Overfingland to Moffat, 31Km
I’ve spent the past three nights on a sheep and cattle farm on the edge of Sanquhar (“Sanker”) and I wasn’t impressed when I arrived. Contours suggested my room would be at the front with great views over the hills but it wasn’t. I was at the back on the ground floor with great views of the cowsheds. Frances said it was better because it would be colder. It faced a direction that the sun only touched on the summer solstice. She left the window open all day and when I arrived, the air in the room and the air in the cattle yard were one and the same. I decided to close the window for the duration. Fortunately I didn’t send my lengthy list of complaints to Contours.
Frances told me her story, how she runs the farm starting at 5am, how she breeds the sheep and the prizes she’d won, how her father had to save until he was 60 to buy the farm and then married her mother who was blind, how she inherited the eye problems so was blind in one eye and only had partial vision in the other, how she’d never been anywhere except to London once to collect third prize in a British tourism award. And on she went, this woman in her late seventies, who looked after me so well, who fed me and washed my clothes. It reminded me of some of the places I stayed in Shikoku. It was a unique experience.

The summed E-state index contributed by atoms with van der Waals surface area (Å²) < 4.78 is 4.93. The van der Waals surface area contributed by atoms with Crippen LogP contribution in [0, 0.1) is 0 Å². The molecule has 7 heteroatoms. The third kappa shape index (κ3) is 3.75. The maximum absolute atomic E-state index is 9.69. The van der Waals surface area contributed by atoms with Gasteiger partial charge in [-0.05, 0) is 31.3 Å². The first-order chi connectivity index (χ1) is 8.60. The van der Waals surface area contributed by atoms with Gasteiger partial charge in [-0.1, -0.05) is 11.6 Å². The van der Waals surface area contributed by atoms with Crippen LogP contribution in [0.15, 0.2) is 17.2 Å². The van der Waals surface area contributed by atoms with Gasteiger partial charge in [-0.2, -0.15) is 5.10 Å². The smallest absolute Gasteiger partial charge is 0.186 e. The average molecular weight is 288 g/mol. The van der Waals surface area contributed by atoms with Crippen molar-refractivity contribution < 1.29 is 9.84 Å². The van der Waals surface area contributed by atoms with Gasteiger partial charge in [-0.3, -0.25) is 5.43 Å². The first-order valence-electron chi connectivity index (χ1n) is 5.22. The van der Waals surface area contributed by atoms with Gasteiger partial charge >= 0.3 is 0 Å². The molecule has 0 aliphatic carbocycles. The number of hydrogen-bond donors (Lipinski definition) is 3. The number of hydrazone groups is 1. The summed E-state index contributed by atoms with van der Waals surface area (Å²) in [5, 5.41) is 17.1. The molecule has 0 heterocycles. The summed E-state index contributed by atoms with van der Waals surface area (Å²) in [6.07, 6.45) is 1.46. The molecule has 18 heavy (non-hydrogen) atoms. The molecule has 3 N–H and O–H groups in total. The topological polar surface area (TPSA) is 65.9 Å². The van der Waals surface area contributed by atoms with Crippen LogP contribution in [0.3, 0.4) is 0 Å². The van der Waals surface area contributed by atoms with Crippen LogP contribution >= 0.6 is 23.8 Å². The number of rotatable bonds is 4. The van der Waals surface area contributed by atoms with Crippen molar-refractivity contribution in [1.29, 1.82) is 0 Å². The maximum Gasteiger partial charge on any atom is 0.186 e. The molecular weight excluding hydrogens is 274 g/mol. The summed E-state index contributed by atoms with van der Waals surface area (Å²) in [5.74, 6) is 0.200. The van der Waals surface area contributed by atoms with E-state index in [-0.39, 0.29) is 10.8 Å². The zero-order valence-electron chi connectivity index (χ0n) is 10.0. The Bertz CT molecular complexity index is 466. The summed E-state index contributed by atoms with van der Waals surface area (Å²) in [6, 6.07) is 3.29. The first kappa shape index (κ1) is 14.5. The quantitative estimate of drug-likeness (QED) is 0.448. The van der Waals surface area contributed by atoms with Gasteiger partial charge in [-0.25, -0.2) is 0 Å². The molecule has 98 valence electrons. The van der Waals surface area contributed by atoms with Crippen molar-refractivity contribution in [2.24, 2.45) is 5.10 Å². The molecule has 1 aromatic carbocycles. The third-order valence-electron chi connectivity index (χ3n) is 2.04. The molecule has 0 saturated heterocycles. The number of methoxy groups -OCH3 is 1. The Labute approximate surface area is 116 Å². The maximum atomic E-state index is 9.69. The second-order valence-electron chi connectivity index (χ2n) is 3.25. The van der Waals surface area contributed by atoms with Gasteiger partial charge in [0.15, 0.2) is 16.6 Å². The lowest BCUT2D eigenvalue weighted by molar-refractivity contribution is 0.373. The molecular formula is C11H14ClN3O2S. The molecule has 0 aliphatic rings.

The taxi returned me to Overfingland (another place which doesn’t exist) and today the weather was bright and sunny with unlimited visibility. I could see yesterday’s spectacular walk and was tempted to repeat it. Yesterday was just the ground going up and down. I had walked past a large Air Traffic Control station on the summit of Lowther Hill without realising it was there.
By comparison, today’s walk was dull. A large reservoir dominated the morning. I walked along the 1Km dam which was opened by the Queen in 1956. I lost my way. An idiot thought one of the way markers was pointing the wrong way and wrote the correction on the post. I agreed with him but he was wrong and it cost me 3Km before I had to backtrack.
After the reservoir and another wind farm display, I entered a forestry plantation, some of which had been cut down, making it look like a bad hair cut. The only human interest was a man waiting for his group of kids doing their Duke of Edinburgh challenge. Had I seen them?
Coming Next: Three Days to Melrose